Reports of unidentified flying objects (UFO) in Belgium dropped significantly last year in comparison with the number of observations reported in 2020.
The Belgian UFO hotline covering the Dutch-speaking region received a total of 184 reports in 2021 – a 59% decrease compared to 2020. After being on the rise for several years, the number of reports is back at exactly the same level as in 2018. However, none of the reports received in 2021 is yet under investigation as it seems that they all can be explained.
The French-speaking COBEPS (Comité Belge pour l’Etude des Phénomènes Spatiaux) received 77 reports last year.
According to the Dutch-speaking hotline, which has received 3,250 reports since it was first created in 2007, the introduction of an IFO (identified flying objects) database explains many observations that were at first unidentified. These often turn out to be aeroplanes and satellites. Those who want to report a sighting are asked to go through the list before reporting it.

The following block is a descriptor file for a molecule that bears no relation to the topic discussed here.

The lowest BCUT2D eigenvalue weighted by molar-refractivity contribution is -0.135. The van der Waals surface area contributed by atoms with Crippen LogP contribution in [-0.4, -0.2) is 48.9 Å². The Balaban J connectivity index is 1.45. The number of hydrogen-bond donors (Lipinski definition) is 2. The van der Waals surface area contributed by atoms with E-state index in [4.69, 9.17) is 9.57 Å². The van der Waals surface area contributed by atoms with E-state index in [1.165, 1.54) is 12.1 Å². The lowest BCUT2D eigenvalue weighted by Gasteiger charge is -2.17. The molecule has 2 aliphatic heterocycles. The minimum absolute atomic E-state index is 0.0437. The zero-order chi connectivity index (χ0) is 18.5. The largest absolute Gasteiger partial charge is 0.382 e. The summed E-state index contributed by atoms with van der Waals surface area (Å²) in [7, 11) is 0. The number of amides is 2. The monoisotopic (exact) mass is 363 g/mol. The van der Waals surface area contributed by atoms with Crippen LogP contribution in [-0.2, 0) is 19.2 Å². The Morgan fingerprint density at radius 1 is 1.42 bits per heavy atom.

In one-fifth of cases, the organisation has insufficient information to carry out an investigation. In most cases, the report can be explained by an aircraft or helicopter, a meteor, space debris, satellites or the International Space Station.
Starlink satellites and clearer skies
After an exceptional 2020, the UFO hotline is now returning to a normal number of observations. A large number of reports in 2020 had a lot to do with the lockdown, the good weather resulting in clearer skies and the launch of Elon Musk’s Starlink satellites.
In 2021, the largest number of observations came from Antwerp province where 46 cases were reported to the hotline. The monitoring centre says it can give no explanation for this.
Most observations were made in September, which can in part be explained by the fact that gas clouds that were produced during a braking manoeuvre of a Centaur rocket stage above the North Sea, on 27 September.